I speak English, Finnish, Japanese, French and Spanish with various degrees of fluency, and I'm working on adding Mandarin to this list. My Russian's getting a little rusty but I can still decipher Cyrillic. Without any formal lessons I've picked up survival-level German, Swedish and Malay. The Hebrew and Arabic alphabets I learned just for yucks, although I can't really speak either language. And I can recite a few poems in Slovene by heart, quote subway announcements in Czech, and puzzle out Malti orthography.

So what do I think is the most difficult language I've encountered so far? No doubt about it: Thai.


Pronouncing Thai correctly is very tricky for the average Westerner. First, you have the 5 tones (mid, low, falling, high, rising), which differentiate otherwise identical-sounding syllables and can mean the difference between "near" (klai, mid-tone) and "far" (klâi, falling).

Second, you have a slew of consonants to deal with. Every guide to the language proclaims that there are 44 of the little buggers, but it's not quite that bad: yes, there are 44 letters (more on that later), but only around 20 distinct sounds. Thai consonants have one distinction difficult for the English speaker, namely that between aspirated (with-a-puff-of-air) and unaspirated (without-a-puff) consonants. The aspirated ones match those normally used in English, and are usually transcribed as ph, kh, and th despite being pronounced "p", "k" and "t"; the unaspirated ones are found in English combinations like "spat" and "skip", and are usually transcribed p, k, t despite being pronounced something akin to "bp", "g" (hard), and "dt" respectively.

Still there? Then we have the vowels, and (if we count diphthongs) there are no less than 28 of them. Actually, English does feature most of them, but the average native speaker has never been taught to distinguish the front 'a' of man (ae in Thai) with the back 'a' of car (aa in Thai), and in Thai vowel length is also important. And then you have just weird sounds like the oei of kàthoei (transvestite), helpfully described as "as the u sound in hut, only more closed, plus i" by one of my guidebooks.

Writing Thai

The Thai writing system is basically alphabetic (an abugida, to be precise), so it doesn't quite match Chinese or Japanese in sheer complexity, but for an alphabet it's remarkably difficult to read and write.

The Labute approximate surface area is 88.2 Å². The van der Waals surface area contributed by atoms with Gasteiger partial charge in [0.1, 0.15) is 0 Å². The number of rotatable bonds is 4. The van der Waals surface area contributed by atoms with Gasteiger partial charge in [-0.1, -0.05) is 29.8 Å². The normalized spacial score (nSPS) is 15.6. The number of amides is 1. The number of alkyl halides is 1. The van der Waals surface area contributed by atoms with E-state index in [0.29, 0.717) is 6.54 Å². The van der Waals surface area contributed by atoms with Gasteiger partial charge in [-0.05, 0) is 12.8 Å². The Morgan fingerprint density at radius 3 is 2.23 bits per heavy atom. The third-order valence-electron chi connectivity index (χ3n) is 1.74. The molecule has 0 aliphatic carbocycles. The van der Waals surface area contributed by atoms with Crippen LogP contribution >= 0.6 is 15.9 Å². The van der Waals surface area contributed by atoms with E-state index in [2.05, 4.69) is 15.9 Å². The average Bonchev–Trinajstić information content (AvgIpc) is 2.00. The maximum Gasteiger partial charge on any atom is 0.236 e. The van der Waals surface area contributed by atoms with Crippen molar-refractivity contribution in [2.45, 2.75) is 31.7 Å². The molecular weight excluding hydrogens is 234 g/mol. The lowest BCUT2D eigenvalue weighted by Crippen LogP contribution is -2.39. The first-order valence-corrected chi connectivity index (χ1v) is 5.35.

First of all, there are 44 consonants, 32 vowel signs and 4 tone marks to learn. Vowel signs are scattered before, above and after consonants; often several are required for a single vowel sound. Conversely, if the sound is a long O, no sign at all is needed. Most consonant sounds have multiple letters, choosing the one to use depends on the etymology of the word and the tone of the syllable. For example, to write "tîo" (เตี่ยว) you write เ (E) + ต (T) + ย (EI) + ว (W), then slap a bar with notch on top ี of the T to indicate there's a long I sound too, and finish with a little dot ่ to note the tone. And don't forget to choose the right one from the 8 different letters all pronounced "T" (2 unaspirated, 6 aspirated).

But this was at least phonetic. Many Thai words, especially those imported from Pali, retain archaic spellings that no longer correspond to their pronunciation. And then the cruelest blow of all: Thai does not use spaces between words. A sentence or name will be an uninterrupted flow of Thai characters, figuring out where one word ends and the next begins is left to the reader.

Survival Thai: Phrases

Don't despair! While learning fluent Thai is a formidable task, learning enough to get by is quite achievable. In strictly limited contexts, you'll be understood even if you mangle your pronunciation and tones. Learn the following by heart and you're off to a good start.